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(This page published March 1, 2013)
This article is a slightly revised version of one that appeared in the February 2012 issue of PEN WORLD Magazine.
During the first few decades of fountain pen development, innovation ran rampant as inventors tried to come up with the perfect pen. After the tube tip of the stylographic pen had been effectively supplanted by the nib, there wasn’t much else that could be done with nibs beyond the addition of a breather hole. The proliferation of feed designs, however, would boggle the mind. Some pen companies even explored variations in the shape of the pen body, leading to oddities like the Parker No 47, whose bulbous shape has led collectors today to nickname it the Pregnant Parker.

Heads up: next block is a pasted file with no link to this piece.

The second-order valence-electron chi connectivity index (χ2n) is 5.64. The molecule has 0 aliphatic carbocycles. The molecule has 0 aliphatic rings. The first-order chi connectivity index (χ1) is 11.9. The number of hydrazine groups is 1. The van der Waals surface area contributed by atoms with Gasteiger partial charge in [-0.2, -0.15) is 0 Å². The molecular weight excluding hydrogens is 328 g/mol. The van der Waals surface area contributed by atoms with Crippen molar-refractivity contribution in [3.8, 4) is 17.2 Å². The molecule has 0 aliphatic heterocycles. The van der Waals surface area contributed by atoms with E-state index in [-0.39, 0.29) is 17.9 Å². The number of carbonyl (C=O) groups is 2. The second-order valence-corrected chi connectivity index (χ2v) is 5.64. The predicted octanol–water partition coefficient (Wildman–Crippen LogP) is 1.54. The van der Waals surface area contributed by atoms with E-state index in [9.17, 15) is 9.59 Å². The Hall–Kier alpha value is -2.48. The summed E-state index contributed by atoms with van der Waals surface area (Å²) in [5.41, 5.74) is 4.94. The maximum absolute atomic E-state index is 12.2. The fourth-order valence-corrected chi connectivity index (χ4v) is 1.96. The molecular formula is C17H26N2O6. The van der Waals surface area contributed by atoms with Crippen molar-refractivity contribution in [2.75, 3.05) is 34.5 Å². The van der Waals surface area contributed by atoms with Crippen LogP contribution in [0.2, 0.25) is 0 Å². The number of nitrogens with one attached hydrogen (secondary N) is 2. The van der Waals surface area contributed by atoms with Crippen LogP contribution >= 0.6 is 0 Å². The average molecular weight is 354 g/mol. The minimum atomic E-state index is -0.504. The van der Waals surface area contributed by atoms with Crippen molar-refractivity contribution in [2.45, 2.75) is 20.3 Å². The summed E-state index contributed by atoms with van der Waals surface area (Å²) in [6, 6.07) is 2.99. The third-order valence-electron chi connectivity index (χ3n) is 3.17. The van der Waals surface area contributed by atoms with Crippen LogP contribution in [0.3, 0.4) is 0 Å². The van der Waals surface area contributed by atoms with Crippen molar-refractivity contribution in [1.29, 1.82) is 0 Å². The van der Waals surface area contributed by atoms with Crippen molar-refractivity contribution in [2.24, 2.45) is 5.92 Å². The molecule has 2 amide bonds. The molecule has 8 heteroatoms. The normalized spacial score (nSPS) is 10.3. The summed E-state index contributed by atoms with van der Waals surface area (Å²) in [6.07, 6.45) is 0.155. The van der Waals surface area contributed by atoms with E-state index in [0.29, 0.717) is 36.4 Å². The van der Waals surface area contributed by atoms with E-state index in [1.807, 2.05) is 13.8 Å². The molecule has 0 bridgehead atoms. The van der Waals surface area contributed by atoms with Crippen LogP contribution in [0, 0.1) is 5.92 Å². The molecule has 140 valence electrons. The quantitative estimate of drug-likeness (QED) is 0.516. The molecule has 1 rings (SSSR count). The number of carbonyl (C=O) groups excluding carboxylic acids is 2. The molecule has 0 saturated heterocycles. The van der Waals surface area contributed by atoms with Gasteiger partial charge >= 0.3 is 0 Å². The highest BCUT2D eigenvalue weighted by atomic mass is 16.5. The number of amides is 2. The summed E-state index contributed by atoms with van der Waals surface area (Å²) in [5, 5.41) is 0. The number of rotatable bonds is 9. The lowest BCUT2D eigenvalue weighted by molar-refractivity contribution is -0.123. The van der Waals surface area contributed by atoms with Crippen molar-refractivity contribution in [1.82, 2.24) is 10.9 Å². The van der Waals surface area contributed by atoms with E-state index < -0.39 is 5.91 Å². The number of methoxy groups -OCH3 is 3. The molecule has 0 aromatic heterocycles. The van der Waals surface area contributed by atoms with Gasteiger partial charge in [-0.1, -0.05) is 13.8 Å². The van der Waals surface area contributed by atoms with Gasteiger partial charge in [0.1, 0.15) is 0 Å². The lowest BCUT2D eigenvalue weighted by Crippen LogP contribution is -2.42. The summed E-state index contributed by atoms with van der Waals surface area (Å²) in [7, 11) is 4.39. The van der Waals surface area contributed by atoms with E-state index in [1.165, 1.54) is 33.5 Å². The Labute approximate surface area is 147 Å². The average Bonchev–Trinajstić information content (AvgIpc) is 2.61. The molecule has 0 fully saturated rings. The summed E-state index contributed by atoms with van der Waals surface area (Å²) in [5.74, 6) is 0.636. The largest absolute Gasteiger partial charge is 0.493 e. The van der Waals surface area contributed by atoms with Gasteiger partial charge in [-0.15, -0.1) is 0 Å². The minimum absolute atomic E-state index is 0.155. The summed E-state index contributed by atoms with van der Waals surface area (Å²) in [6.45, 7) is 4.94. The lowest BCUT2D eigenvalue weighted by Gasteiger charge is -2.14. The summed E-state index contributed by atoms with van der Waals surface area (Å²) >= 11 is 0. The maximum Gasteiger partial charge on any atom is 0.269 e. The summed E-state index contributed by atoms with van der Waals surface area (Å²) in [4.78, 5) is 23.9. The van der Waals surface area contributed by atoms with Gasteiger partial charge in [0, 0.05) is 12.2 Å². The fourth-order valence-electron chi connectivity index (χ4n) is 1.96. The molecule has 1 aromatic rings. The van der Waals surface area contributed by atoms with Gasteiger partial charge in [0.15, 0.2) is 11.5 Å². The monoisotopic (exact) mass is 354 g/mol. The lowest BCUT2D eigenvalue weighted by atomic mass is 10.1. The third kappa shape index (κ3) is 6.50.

There’s more. Part of anyone’s criteria for perfection, of course, would have to be the filling system. Before self-filling pens became practical, and indeed for some time thereafter, the eyedropper filler — known then by the retronym “regular” fountain pen to distinguish it from the newfangled self-filling models — reigned supreme.
The most common eyedropper filler had been around since the earliest years of fountain pens, and it was very simple: the nib and feed were inserted into the gripping section (the “nozzle”), which in turn screwed into the barrel. To fill the pen, the user unscrewed the section and used an eyedropper (the “filler”) to put ink into the barrel, afterward reinstalling the section. The D. W. Beaumel pen shown here is a typical example from shortly after the turn of the twentieth century.
Despite the simplicity and wide usage of this design, it was not without weaknesses. It turned out that if not screwed together firmly enough, the pen could leak at the section/barrel joint, soiling the user’s fingers. But if screwed together too firmly, the pen could be extremely difficult to open for refilling. And, because the material of the barrel and section was thinner at the joint, breakage was not unknown. Not everyone was satisfied with what was obviously a less than perfect solution.